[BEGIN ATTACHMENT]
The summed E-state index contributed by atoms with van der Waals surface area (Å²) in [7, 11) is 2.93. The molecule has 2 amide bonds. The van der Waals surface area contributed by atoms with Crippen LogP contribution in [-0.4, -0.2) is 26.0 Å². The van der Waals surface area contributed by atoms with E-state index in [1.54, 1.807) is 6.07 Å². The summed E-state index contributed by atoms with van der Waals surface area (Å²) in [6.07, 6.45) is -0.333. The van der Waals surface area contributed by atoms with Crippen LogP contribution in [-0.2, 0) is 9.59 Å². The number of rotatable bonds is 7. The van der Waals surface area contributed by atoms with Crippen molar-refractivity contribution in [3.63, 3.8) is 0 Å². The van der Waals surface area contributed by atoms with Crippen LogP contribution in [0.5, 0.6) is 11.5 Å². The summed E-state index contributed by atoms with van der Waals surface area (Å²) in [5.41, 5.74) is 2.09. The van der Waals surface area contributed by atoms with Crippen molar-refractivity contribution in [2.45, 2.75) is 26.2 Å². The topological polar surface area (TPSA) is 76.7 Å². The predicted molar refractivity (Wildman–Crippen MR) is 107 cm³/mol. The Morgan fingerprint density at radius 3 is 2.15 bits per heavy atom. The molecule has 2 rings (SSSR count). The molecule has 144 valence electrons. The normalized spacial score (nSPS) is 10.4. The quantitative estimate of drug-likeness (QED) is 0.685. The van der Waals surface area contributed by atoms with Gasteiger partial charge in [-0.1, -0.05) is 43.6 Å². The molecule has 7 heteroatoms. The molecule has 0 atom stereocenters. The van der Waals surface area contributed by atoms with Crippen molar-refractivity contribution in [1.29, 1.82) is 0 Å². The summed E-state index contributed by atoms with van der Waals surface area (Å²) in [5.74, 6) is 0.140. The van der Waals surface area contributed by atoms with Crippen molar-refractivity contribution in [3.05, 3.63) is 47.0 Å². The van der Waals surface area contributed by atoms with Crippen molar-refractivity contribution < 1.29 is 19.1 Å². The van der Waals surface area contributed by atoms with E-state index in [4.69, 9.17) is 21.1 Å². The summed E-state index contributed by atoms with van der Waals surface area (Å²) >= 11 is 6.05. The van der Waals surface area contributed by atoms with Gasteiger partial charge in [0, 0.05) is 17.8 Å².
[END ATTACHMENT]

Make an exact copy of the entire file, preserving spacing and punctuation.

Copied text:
The summed E-state index contributed by atoms with van der Waals surface area (Å²) in [7, 11) is 2.93. The molecule has 2 amide bonds. The van der Waals surface area contributed by atoms with Crippen LogP contribution in [-0.4, -0.2) is 26.0 Å². The van der Waals surface area contributed by atoms with E-state index in [1.54, 1.807) is 6.07 Å². The summed E-state index contributed by atoms with van der Waals surface area (Å²) in [6.07, 6.45) is -0.333. The van der Waals surface area contributed by atoms with Crippen LogP contribution in [-0.2, 0) is 9.59 Å². The number of rotatable bonds is 7. The van der Waals surface area contributed by atoms with Crippen molar-refractivity contribution in [3.63, 3.8) is 0 Å². The van der Waals surface area contributed by atoms with Crippen LogP contribution in [0.5, 0.6) is 11.5 Å². The summed E-state index contributed by atoms with van der Waals surface area (Å²) in [5.41, 5.74) is 2.09. The van der Waals surface area contributed by atoms with Crippen molar-refractivity contribution in [2.45, 2.75) is 26.2 Å². The topological polar surface area (TPSA) is 76.7 Å². The predicted molar refractivity (Wildman–Crippen MR) is 107 cm³/mol. The Morgan fingerprint density at radius 3 is 2.15 bits per heavy atom. The molecule has 2 rings (SSSR count). The molecule has 144 valence electrons. The normalized spacial score (nSPS) is 10.4. The quantitative estimate of drug-likeness (QED) is 0.685. The van der Waals surface area contributed by atoms with Gasteiger partial charge in [-0.1, -0.05) is 43.6 Å². The molecule has 7 heteroatoms. The molecule has 0 atom stereocenters. The van der Waals surface area contributed by atoms with Crippen molar-refractivity contribution in [1.29, 1.82) is 0 Å². The summed E-state index contributed by atoms with van der Waals surface area (Å²) in [5.74, 6) is 0.140. The van der Waals surface area contributed by atoms with Crippen molar-refractivity contribution in [3.05, 3.63) is 47.0 Å². The van der Waals surface area contributed by atoms with Crippen molar-refractivity contribution < 1.29 is 19.1 Å². The van der Waals surface area contributed by atoms with E-state index in [4.69, 9.17) is 21.1 Å². The summed E-state index contributed by atoms with van der Waals surface area (Å²) >= 11 is 6.05. The van der Waals surface area contributed by atoms with Gasteiger partial charge in [0, 0.05) is 17.8 Å².